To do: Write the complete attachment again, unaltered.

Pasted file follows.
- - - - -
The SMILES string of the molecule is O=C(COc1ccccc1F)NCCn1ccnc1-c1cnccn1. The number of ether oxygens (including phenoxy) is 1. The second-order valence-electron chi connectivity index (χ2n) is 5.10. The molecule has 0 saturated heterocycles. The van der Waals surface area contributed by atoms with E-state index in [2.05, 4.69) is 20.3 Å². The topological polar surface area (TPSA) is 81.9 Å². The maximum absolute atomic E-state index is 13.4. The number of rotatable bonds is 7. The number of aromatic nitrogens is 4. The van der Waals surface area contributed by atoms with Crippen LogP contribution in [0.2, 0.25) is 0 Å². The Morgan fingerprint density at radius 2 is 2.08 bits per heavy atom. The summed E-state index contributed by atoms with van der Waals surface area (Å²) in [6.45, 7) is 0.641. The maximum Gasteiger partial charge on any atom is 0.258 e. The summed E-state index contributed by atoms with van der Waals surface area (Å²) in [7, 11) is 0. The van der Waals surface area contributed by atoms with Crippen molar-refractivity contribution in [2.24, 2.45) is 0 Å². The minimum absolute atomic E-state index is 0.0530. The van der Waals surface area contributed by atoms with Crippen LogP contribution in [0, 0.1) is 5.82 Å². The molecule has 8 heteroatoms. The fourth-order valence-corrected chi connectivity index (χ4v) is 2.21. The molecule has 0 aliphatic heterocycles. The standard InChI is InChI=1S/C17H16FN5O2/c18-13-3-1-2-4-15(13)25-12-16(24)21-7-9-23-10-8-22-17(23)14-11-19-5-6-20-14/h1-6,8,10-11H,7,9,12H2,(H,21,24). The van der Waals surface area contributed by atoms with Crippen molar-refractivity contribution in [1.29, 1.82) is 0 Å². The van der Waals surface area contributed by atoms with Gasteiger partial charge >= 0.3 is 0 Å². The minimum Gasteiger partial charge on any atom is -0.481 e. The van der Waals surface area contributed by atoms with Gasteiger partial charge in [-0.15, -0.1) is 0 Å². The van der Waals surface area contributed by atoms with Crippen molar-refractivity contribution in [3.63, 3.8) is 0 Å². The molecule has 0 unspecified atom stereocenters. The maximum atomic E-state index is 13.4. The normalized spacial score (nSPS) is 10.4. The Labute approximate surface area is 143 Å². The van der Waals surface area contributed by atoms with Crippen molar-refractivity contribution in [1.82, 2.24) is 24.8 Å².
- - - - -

The SMILES string of the molecule is O=C(COc1ccccc1F)NCCn1ccnc1-c1cnccn1. The number of ether oxygens (including phenoxy) is 1. The second-order valence-electron chi connectivity index (χ2n) is 5.10. The molecule has 0 saturated heterocycles. The van der Waals surface area contributed by atoms with E-state index in [2.05, 4.69) is 20.3 Å². The topological polar surface area (TPSA) is 81.9 Å². The maximum absolute atomic E-state index is 13.4. The number of rotatable bonds is 7. The number of aromatic nitrogens is 4. The van der Waals surface area contributed by atoms with Crippen LogP contribution in [0.2, 0.25) is 0 Å². The Morgan fingerprint density at radius 2 is 2.08 bits per heavy atom. The summed E-state index contributed by atoms with van der Waals surface area (Å²) in [6.45, 7) is 0.641. The maximum Gasteiger partial charge on any atom is 0.258 e. The summed E-state index contributed by atoms with van der Waals surface area (Å²) in [7, 11) is 0. The van der Waals surface area contributed by atoms with Crippen molar-refractivity contribution in [2.24, 2.45) is 0 Å². The minimum absolute atomic E-state index is 0.0530. The van der Waals surface area contributed by atoms with Crippen LogP contribution in [0, 0.1) is 5.82 Å². The molecule has 8 heteroatoms. The fourth-order valence-corrected chi connectivity index (χ4v) is 2.21. The molecule has 0 aliphatic heterocycles. The standard InChI is InChI=1S/C17H16FN5O2/c18-13-3-1-2-4-15(13)25-12-16(24)21-7-9-23-10-8-22-17(23)14-11-19-5-6-20-14/h1-6,8,10-11H,7,9,12H2,(H,21,24). The van der Waals surface area contributed by atoms with Crippen molar-refractivity contribution in [1.29, 1.82) is 0 Å². The van der Waals surface area contributed by atoms with Gasteiger partial charge >= 0.3 is 0 Å². The minimum Gasteiger partial charge on any atom is -0.481 e. The van der Waals surface area contributed by atoms with Gasteiger partial charge in [-0.15, -0.1) is 0 Å². The van der Waals surface area contributed by atoms with Crippen molar-refractivity contribution in [3.63, 3.8) is 0 Å². The molecule has 0 unspecified atom stereocenters. The maximum atomic E-state index is 13.4. The normalized spacial score (nSPS) is 10.4. The Labute approximate surface area is 143 Å². The van der Waals surface area contributed by atoms with Crippen molar-refractivity contribution in [1.82, 2.24) is 24.8 Å².